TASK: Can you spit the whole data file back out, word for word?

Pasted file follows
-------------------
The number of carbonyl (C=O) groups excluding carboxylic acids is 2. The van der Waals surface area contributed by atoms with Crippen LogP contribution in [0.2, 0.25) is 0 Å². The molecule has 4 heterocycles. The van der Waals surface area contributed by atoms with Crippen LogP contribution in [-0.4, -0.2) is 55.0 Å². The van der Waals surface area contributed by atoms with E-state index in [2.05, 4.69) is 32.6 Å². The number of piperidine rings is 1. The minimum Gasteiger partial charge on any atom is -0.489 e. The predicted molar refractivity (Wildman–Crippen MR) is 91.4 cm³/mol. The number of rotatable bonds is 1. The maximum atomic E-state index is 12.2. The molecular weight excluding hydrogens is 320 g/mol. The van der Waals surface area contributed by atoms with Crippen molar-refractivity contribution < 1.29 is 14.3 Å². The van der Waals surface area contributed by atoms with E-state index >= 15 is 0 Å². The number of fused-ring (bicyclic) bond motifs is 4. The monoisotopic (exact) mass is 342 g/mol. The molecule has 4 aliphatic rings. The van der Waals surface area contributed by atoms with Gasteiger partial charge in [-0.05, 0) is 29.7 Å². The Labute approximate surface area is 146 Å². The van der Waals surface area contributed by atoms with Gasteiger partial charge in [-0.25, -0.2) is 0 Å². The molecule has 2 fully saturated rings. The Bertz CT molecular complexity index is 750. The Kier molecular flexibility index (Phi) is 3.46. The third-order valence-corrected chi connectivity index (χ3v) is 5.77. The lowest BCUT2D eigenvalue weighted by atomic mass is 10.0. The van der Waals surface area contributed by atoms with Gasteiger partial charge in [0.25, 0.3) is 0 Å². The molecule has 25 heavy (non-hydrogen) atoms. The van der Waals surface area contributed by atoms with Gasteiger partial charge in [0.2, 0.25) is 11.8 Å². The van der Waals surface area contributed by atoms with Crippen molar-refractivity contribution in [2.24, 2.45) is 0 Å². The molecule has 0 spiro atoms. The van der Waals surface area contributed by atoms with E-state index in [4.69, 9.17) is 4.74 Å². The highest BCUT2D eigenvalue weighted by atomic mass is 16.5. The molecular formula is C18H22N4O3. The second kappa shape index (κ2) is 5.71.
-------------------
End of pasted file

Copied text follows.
The number of carbonyl (C=O) groups excluding carboxylic acids is 2. The van der Waals surface area contributed by atoms with Crippen LogP contribution in [0.2, 0.25) is 0 Å². The molecule has 4 heterocycles. The van der Waals surface area contributed by atoms with Crippen LogP contribution in [-0.4, -0.2) is 55.0 Å². The van der Waals surface area contributed by atoms with E-state index in [2.05, 4.69) is 32.6 Å². The number of piperidine rings is 1. The minimum Gasteiger partial charge on any atom is -0.489 e. The predicted molar refractivity (Wildman–Crippen MR) is 91.4 cm³/mol. The number of rotatable bonds is 1. The maximum atomic E-state index is 12.2. The molecular weight excluding hydrogens is 320 g/mol. The van der Waals surface area contributed by atoms with Crippen molar-refractivity contribution < 1.29 is 14.3 Å². The van der Waals surface area contributed by atoms with E-state index >= 15 is 0 Å². The number of fused-ring (bicyclic) bond motifs is 4. The monoisotopic (exact) mass is 342 g/mol. The molecule has 4 aliphatic rings. The van der Waals surface area contributed by atoms with Gasteiger partial charge in [-0.05, 0) is 29.7 Å². The Labute approximate surface area is 146 Å². The van der Waals surface area contributed by atoms with Gasteiger partial charge in [-0.25, -0.2) is 0 Å². The molecule has 2 fully saturated rings. The Bertz CT molecular complexity index is 750. The Kier molecular flexibility index (Phi) is 3.46. The third-order valence-corrected chi connectivity index (χ3v) is 5.77. The lowest BCUT2D eigenvalue weighted by atomic mass is 10.0. The van der Waals surface area contributed by atoms with Gasteiger partial charge in [0.25, 0.3) is 0 Å². The molecule has 25 heavy (non-hydrogen) atoms. The van der Waals surface area contributed by atoms with Gasteiger partial charge in [0.2, 0.25) is 11.8 Å². The van der Waals surface area contributed by atoms with Crippen molar-refractivity contribution in [2.24, 2.45) is 0 Å². The molecule has 0 spiro atoms. The van der Waals surface area contributed by atoms with E-state index in [4.69, 9.17) is 4.74 Å². The highest BCUT2D eigenvalue weighted by atomic mass is 16.5. The molecular formula is C18H22N4O3. The second kappa shape index (κ2) is 5.71.